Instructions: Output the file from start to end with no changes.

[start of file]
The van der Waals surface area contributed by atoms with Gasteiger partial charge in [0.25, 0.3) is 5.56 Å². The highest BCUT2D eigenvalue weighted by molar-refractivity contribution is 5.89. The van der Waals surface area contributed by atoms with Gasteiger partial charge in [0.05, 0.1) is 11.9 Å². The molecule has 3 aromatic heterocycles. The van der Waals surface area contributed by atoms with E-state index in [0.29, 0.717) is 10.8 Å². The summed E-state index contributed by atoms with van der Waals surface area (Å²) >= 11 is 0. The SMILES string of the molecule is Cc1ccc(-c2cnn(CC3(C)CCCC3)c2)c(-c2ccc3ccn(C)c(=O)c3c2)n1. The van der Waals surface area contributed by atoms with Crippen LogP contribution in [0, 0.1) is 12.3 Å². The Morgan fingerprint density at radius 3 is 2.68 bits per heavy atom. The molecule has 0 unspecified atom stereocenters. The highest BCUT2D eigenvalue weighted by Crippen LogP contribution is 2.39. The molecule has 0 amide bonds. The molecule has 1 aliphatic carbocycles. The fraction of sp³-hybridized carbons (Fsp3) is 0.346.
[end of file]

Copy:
The van der Waals surface area contributed by atoms with Gasteiger partial charge in [0.25, 0.3) is 5.56 Å². The highest BCUT2D eigenvalue weighted by molar-refractivity contribution is 5.89. The van der Waals surface area contributed by atoms with Gasteiger partial charge in [0.05, 0.1) is 11.9 Å². The molecule has 3 aromatic heterocycles. The van der Waals surface area contributed by atoms with E-state index in [0.29, 0.717) is 10.8 Å². The summed E-state index contributed by atoms with van der Waals surface area (Å²) >= 11 is 0. The SMILES string of the molecule is Cc1ccc(-c2cnn(CC3(C)CCCC3)c2)c(-c2ccc3ccn(C)c(=O)c3c2)n1. The van der Waals surface area contributed by atoms with Crippen LogP contribution in [0, 0.1) is 12.3 Å². The Morgan fingerprint density at radius 3 is 2.68 bits per heavy atom. The molecule has 0 unspecified atom stereocenters. The highest BCUT2D eigenvalue weighted by Crippen LogP contribution is 2.39. The molecule has 0 amide bonds. The molecule has 1 aliphatic carbocycles. The fraction of sp³-hybridized carbons (Fsp3) is 0.346.